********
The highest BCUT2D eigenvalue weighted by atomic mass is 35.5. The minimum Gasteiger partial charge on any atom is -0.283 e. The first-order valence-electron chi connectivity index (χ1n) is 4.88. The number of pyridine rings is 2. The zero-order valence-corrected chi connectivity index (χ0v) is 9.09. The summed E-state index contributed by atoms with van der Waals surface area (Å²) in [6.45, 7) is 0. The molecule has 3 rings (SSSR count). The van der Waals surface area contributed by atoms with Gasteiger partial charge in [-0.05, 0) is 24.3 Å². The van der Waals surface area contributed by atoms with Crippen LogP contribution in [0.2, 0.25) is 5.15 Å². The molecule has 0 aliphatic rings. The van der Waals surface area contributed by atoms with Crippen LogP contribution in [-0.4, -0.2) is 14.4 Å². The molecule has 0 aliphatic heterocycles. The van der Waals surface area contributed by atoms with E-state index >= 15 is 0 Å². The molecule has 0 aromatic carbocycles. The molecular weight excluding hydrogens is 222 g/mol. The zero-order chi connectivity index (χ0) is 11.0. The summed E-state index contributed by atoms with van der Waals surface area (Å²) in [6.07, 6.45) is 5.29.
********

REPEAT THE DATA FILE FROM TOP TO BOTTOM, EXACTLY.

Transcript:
The highest BCUT2D eigenvalue weighted by atomic mass is 35.5. The minimum Gasteiger partial charge on any atom is -0.283 e. The first-order valence-electron chi connectivity index (χ1n) is 4.88. The number of pyridine rings is 2. The zero-order valence-corrected chi connectivity index (χ0v) is 9.09. The summed E-state index contributed by atoms with van der Waals surface area (Å²) in [6.45, 7) is 0. The molecule has 3 rings (SSSR count). The van der Waals surface area contributed by atoms with Gasteiger partial charge in [-0.05, 0) is 24.3 Å². The van der Waals surface area contributed by atoms with Crippen LogP contribution in [0.2, 0.25) is 5.15 Å². The molecule has 0 aliphatic rings. The van der Waals surface area contributed by atoms with Crippen LogP contribution in [-0.4, -0.2) is 14.4 Å². The molecule has 0 aliphatic heterocycles. The van der Waals surface area contributed by atoms with E-state index >= 15 is 0 Å². The molecule has 0 aromatic carbocycles. The molecular weight excluding hydrogens is 222 g/mol. The zero-order chi connectivity index (χ0) is 11.0. The summed E-state index contributed by atoms with van der Waals surface area (Å²) in [6.07, 6.45) is 5.29.